Wednesday, July 25, 2007

Noah Feldman, Intermarriage and the Eternal Mission

Orthodox Paradox , Noah Feldman's whiny New York Times piece is getting a lot of attention. Orthodox Paradox is at its root several pages of repetitive whining in which Noah Feldman dishonestly bashes Judaism and the Bible while endlessly displaying his childish frustration because his school failed to include his accomplishments in school bulletins and his girlfriend in reunion photos.

In an age where everyone is the victim, Noah Feldman creates a narrative of being victimized, excluded and shunned. Like most secularists who reject the absolute beliefs of a religion, he has no clue that those beliefs are more than a multiplication of values that can be infinitely recombined in any combination. Rather than understanding that he has made the choice to reject Judaism, he instead complains about being rejected.

"For me, having exercised my choices differently, there is no such risk. With no danger of feeling owned, I haven’t lost the wish to be treated like any other old member. From the standpoint of the religious community, of course, the preservation of collective mores requires sanctioning someone who chooses a different way of living."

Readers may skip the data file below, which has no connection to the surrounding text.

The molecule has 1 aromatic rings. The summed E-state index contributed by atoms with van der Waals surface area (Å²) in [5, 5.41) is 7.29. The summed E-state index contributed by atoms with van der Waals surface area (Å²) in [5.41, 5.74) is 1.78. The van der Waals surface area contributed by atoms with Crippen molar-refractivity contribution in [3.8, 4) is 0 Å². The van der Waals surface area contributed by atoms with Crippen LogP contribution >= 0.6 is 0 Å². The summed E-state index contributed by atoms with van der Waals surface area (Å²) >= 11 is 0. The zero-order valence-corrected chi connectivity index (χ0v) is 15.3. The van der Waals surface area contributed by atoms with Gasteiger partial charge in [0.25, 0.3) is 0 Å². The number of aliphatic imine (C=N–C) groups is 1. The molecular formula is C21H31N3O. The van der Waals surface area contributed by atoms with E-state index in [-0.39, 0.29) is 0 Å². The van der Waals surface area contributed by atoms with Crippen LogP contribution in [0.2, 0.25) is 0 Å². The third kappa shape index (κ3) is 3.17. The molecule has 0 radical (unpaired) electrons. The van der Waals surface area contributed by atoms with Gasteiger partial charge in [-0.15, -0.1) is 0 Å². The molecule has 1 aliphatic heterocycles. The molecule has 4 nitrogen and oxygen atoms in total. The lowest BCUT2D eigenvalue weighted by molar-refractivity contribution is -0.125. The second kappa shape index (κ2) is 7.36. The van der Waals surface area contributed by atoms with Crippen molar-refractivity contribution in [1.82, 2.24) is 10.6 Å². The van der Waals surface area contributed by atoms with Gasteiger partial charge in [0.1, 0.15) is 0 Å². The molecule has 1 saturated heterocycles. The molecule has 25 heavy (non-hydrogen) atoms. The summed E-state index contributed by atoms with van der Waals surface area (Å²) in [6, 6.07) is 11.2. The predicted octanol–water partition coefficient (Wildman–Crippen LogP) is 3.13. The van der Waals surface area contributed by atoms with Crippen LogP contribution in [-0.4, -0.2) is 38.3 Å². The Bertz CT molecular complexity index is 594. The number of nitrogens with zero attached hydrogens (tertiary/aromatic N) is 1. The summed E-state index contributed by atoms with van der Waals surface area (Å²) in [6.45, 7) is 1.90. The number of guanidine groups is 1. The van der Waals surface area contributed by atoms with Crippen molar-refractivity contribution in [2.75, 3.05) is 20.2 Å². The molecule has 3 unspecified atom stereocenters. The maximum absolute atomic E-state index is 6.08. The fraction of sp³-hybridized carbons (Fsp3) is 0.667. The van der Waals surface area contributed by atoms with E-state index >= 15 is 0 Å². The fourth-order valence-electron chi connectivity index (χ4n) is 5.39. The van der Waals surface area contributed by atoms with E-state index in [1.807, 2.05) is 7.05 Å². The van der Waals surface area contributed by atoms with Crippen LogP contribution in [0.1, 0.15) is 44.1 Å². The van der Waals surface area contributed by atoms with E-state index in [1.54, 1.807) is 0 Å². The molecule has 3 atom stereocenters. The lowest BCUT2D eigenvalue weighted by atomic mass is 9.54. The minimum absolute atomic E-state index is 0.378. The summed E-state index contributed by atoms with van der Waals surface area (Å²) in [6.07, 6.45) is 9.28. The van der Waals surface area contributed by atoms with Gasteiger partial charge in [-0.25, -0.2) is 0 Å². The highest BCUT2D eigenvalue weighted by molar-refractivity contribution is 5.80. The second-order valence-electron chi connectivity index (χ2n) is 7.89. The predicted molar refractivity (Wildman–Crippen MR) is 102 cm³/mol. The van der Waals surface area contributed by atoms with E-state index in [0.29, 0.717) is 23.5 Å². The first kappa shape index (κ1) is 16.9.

What Noah Feldman simply fails to grasp that by sanitizing his departure from the Jewish people under the guise of "choices" and "lifestyles" he is ignoring the facts of the matter. By intermarrying Noah Feldman made a decision. A decision to leave the Jewish people. It is the consequences of that decision that have isolated him and set him apart. From a functional standpoint he is no longer Jewish. His children will not be Jewish. He may have an emotional wish to be treated like any old member but that is the same egotistical self-centered need for emotional realization that prevents him from understanding and accepting the meaning of his own choices.

By his own testimony, people at his old school have been more than cordial to him. But at the same time if you give up United States citizenship for French citizenship and then pay a visit to the United States, you will find that things have changed. Like most self-indulgent egotists, Noah Feldman feels the right to demand that he be allowed to make his own choices while demanding that he not have to deal with any of the consequences of those choices.